What can I say? It is not in my nature to be rebellious. I guess I hate disappointing people too much. Goody-Two-Shoes is a title that comes all too easily to me. I’m sorry, okay?

But I don’t like the pedestal; it’s lonely up there.

So I decided to come down. And in the clumsy, fumbling, painful exercise of dethroning myself, I learned something that completely shattered my worldview.

If you grew up in church culture, you have probably heard ten thousand times that Christians are called to be in this world, but not of it. Right now, you’re probably thinking of that one family you know who have taken that statement and resolved to live it to the extreme.

What I’m realizing as I ponder the current state of my life is that we put too much focus on the latter part of that directive. After all, we’re already in the world, so how do we make ourselves “not of it”?

But are we in the world? Are we really, truly in the world as Jesus intended us to be?

I may be a citizen of earth—I may be a natural born resident of the U.S. of A.—but what I realized just this week is that I have never mastered the art of being in this world; I have only managed to perfect the religion of Be Not of It.

In her book, Interrupted, Jen Hatmaker reflects on her youth with this statement:

“I spent most of my time trying to ‘be separate’ (2 Corinthians 6:17), but what with all my arrogance and judgement, I’m not sure that was a tall order. I feared culture and the people in it, certain that my proximity to them would pave the road to perdition.”

I, too, used to be that girl. Thanks to the grace of God and the wilderness I have wandered this past year, I am her no longer.

Sometimes it scares me how easily I let that girl go. Sometimes I’m aware a part of her still lingers, nagging in the back of my mind that I have blurred the line between conviction and compromise.

I wish I could tell her for certain she is wrong. That all her fears are for naught. That in my descent into the heart of this world I have managed to remain entirely “not of it.”

But I can’t make that guarantee, because the line is harder to draw than one might think. And maybe I’m stupid to take a stroll into the darkness. Maybe this tumble from my pedestal is going to be the death of me.

Or maybe, just maybe, I’m finally learning how to be in the world the way Jesus was.

Jesus and I Walk Into a Bar…

It wasn’t what I had in mind when I told God I needed to get out more, but the invitation was so timely (and more importantly, so persistent) that I couldn’t imagine it to be anything but God saying, “Okay, here’s your chance.”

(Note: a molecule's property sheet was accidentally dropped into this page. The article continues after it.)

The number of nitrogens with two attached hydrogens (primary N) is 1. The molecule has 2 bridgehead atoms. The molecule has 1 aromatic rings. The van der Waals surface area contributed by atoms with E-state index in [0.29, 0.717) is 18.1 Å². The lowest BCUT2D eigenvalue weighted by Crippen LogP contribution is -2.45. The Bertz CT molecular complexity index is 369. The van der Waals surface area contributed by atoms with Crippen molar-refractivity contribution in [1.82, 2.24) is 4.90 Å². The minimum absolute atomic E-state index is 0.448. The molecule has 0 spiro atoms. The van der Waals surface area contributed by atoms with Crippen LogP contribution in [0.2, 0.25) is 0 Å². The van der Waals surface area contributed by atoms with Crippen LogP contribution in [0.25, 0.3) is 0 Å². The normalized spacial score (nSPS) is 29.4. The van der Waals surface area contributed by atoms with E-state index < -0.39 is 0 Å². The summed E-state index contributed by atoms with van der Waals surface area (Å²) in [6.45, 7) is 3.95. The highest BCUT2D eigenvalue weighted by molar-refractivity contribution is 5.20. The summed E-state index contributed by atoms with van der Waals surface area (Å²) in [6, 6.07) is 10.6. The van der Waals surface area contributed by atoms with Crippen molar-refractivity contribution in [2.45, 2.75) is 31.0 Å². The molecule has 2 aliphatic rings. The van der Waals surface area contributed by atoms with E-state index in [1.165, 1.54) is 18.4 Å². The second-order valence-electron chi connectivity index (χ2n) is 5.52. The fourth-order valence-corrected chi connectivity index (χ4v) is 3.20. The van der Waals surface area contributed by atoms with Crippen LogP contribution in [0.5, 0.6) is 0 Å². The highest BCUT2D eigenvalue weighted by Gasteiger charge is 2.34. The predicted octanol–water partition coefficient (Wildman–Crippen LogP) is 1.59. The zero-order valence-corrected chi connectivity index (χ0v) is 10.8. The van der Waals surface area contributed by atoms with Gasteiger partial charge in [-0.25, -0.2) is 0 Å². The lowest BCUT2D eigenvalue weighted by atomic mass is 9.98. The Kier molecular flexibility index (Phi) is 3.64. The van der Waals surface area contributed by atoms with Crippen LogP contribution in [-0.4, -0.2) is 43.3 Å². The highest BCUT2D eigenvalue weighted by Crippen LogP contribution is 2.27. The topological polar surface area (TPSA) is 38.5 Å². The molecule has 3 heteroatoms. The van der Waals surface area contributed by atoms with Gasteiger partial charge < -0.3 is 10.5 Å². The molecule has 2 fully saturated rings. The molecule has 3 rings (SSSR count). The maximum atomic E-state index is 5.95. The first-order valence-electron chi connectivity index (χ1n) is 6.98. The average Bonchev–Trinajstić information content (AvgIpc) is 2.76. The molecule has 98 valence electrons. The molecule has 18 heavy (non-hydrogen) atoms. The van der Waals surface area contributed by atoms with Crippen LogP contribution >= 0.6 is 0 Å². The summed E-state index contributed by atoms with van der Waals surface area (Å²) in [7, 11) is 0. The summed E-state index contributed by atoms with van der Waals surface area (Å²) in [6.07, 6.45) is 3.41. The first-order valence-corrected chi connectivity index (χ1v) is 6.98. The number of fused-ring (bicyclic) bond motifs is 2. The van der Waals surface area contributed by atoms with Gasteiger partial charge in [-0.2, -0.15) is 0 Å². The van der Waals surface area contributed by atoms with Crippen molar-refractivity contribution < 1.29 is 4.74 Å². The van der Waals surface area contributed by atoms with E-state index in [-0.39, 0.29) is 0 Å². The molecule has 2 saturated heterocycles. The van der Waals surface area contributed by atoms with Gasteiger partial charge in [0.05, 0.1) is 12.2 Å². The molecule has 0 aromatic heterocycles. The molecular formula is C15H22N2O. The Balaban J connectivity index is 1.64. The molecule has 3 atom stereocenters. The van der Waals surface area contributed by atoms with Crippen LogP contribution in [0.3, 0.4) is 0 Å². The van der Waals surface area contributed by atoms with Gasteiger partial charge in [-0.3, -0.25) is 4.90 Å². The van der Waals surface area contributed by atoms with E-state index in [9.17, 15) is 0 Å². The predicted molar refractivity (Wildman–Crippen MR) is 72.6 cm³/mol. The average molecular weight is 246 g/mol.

“Call me when you get off work,” he said. And because I’ve grown to love this man via stolen snippets of conversations in bathroom doorways, I found myself standing at a gas station at eleven o’clock at night, punching his number into my phone along with the words, “Do you still want my boring company?”

Next thing I know, he and his buddy are pulling into the parking lot, telling me to climb into the car. (This is what my mother has since referred to as “not very smart,” but I had weighed my options and decided—however illogically—that there was simply no other choice, so into the car I went.)

Somehow, I’m the one who is expected to make plans, only I’m terribly bad at making plans in general. I am especially bad at making plans when it comes to having to think of something to do in town in the middle of the night, since I’m normally at home reading books at that time.

This is when they find out I don’t drink. There is somewhat of an uproar from the backseat as my friend is trying to wrap his alcohol-hazed mind around the fact that I have never in my twenty-four years of life had an alcoholic beverage. Never as in… never.

“Here’s what I want to know,” he said. “If you don’t drink, why in the world did you think it was a good idea to hang out with us?”

I couldn’t very well tell him about the conversation that had taken place between me and Jesus that afternoon (the one about how I never actually do anything and how I really should be more intentional about spending time with other human beings), so instead I reminded him that technically he invited me, almost to the point of begging. This was his idea and I was just along for the ride.